Henry Hudson

English Adventurer & Navigator
   

Born: c. 1565

Died: 1611


In his first two voyages, under the patronage of the Muscovy Company of London, Hudson tried to find a northeast passage to China. He first set sail in 1607 from England, reaching the east coast of Greenland and following the north coast to Spitzbergen (Svalbard). From there, he extended the earlier expeditions of William Barents. In his second voyage made in the following year, Hudson sailed northeast via the Islands of Novaya Zemla in the Barents Sea. His lack of success in finding a Northeast Passage led the Muscovy Company to discontinue their support and subsequently end their funding for his expeditions.

Hudson’s third voyage in 1609, under the auspices of the Dutch East India Company, began similarly to his previous expedition; Sailing though the icy seas of Novaya Zemla. As mutiny brewed amongst the crew (due largely to the extremely harsh weather/sailing conditions) he changed course and began to search for a Northwest passage, instead of the original goal of a northeast one. Using a map made by his friend John Smith of the Virginia colony, he sailed southwest across the Atlantic to explore the North American coast. He stopped in New Foundland, Maine and New York Bay, where he found a broad river that he followed to the present-day site of Albany, NY. This river had been discovered previously by Giovanni de Verrazano in 1524, but because of Hudson’s exploration, it became known as the “Hudson River.” Eventually, Hudson concluded that the river did not lead to the Pacific, and that he had failed to find the fabled northwestern sea route to China and Japan.

In his last voyage, made in 1610, Hudson spent three months exploring the Hudson Bay and James Bay regions, north of Canada, again looking for the northwest route to the orient. This third trip, like his second voyage, was being finance by English Sponsorship. Underway, however, the food shortages, harsh weather, and fears of becoming ice-locked as they sailed further and further west, all combined together and resulted in the crew’s eventual mutiny. They cast Hudson, his son, and a few crewmen adrift in Hudson Bay and returned to England. Hudson and his companions were never heard from again.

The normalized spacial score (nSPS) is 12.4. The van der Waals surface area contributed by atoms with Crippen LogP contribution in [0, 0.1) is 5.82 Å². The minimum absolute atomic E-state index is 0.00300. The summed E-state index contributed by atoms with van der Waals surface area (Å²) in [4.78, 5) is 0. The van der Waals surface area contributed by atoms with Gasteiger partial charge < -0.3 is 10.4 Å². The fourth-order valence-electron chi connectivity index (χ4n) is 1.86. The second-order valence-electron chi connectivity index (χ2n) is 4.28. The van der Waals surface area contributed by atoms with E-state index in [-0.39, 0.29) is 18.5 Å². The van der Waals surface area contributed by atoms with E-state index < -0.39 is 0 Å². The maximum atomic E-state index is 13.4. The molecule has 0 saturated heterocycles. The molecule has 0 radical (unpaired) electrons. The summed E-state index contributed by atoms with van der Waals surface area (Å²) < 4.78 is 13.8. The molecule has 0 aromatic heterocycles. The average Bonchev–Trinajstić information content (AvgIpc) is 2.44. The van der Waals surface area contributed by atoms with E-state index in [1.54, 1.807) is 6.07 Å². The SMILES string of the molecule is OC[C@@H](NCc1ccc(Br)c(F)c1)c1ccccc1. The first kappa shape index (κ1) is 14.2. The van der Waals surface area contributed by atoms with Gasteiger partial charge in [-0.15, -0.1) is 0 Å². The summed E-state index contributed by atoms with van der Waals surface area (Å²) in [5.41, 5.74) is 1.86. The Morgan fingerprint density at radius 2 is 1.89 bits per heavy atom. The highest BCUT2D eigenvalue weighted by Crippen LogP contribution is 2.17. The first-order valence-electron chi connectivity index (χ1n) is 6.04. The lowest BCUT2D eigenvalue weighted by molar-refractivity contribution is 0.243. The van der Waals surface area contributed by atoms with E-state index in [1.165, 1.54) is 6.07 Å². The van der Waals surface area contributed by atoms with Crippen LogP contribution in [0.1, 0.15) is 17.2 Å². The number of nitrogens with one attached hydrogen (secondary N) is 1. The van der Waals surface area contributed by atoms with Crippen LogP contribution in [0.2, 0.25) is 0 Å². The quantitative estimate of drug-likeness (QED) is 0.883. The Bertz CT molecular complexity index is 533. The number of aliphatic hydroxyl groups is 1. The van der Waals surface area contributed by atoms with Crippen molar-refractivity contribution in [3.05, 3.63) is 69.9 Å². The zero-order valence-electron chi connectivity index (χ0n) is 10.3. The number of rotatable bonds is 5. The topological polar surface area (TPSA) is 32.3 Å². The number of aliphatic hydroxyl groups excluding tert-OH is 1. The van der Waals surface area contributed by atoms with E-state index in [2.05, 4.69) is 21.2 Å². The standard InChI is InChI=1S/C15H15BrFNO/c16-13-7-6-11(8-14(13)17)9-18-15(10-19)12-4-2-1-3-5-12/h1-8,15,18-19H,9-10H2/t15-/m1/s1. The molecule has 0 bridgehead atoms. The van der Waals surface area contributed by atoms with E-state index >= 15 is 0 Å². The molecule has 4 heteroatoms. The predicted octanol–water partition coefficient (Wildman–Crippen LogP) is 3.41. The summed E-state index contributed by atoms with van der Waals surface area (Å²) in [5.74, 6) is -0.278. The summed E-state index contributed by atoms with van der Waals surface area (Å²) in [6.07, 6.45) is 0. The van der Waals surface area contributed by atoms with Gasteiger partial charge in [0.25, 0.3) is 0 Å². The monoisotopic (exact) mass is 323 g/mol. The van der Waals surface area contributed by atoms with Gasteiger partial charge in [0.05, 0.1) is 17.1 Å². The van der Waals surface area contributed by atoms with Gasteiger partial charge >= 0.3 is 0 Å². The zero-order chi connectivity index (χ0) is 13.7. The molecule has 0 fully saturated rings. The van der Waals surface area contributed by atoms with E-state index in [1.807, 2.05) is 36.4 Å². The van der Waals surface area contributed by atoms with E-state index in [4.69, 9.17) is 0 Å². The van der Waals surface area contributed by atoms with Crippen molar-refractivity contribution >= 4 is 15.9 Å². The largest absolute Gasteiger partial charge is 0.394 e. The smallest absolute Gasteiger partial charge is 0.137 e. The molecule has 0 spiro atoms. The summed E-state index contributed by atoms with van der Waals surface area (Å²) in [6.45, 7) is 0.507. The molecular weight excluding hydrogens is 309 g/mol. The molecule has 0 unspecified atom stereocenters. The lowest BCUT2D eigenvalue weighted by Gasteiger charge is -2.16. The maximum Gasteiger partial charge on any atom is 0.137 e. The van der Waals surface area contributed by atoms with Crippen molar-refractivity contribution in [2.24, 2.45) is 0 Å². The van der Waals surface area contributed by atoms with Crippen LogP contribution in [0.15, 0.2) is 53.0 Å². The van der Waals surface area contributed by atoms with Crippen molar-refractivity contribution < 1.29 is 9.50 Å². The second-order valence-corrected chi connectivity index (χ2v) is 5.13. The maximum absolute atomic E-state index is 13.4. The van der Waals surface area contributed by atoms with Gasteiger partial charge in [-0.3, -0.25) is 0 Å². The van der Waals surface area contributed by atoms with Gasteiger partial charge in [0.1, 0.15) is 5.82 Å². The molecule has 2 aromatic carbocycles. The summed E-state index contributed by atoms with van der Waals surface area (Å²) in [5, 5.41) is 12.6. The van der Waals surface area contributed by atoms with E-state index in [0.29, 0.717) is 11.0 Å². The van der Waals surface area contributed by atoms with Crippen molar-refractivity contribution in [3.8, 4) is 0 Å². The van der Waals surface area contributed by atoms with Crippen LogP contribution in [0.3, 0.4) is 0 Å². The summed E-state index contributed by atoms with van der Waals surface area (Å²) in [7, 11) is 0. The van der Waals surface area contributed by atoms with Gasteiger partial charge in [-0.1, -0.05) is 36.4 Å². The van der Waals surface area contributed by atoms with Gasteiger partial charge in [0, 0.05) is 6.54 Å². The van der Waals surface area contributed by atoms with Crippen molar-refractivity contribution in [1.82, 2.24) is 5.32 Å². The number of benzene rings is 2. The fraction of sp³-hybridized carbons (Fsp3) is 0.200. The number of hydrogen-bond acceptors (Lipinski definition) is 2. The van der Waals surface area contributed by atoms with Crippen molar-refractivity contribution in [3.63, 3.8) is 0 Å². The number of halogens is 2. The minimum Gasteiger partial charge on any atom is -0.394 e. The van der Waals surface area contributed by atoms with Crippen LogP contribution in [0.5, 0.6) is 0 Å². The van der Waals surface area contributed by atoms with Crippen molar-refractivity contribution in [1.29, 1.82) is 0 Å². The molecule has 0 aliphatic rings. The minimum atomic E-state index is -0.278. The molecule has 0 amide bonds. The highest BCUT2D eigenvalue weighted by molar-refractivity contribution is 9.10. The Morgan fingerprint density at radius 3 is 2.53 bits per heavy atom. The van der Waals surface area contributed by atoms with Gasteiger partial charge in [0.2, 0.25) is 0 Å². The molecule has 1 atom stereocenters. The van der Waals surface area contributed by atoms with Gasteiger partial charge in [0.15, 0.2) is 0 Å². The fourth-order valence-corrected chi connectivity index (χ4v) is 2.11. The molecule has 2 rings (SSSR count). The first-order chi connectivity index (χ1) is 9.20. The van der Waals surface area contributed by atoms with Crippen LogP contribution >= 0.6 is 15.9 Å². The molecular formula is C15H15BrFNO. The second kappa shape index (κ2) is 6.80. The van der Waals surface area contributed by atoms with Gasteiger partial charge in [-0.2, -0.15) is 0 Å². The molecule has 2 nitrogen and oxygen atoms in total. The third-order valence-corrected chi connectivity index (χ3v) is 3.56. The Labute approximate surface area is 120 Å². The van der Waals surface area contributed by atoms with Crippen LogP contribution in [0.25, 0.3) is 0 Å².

In the annals of History, Henry Hudson is remembered for his bravery in undertaking four dangerous voyages and withstanding horrific Arctic winters on unknown shores. He explored the previous explorations of Verrazano, Davis, and Barents, and his discoveries and explorations of the Hudson Bay and Hudson River were great contributions to the general geographical knowledge of the area. His discoveries were the basis for the Dutch colonization of the Hudson River and the English claims to a large part of Canada.


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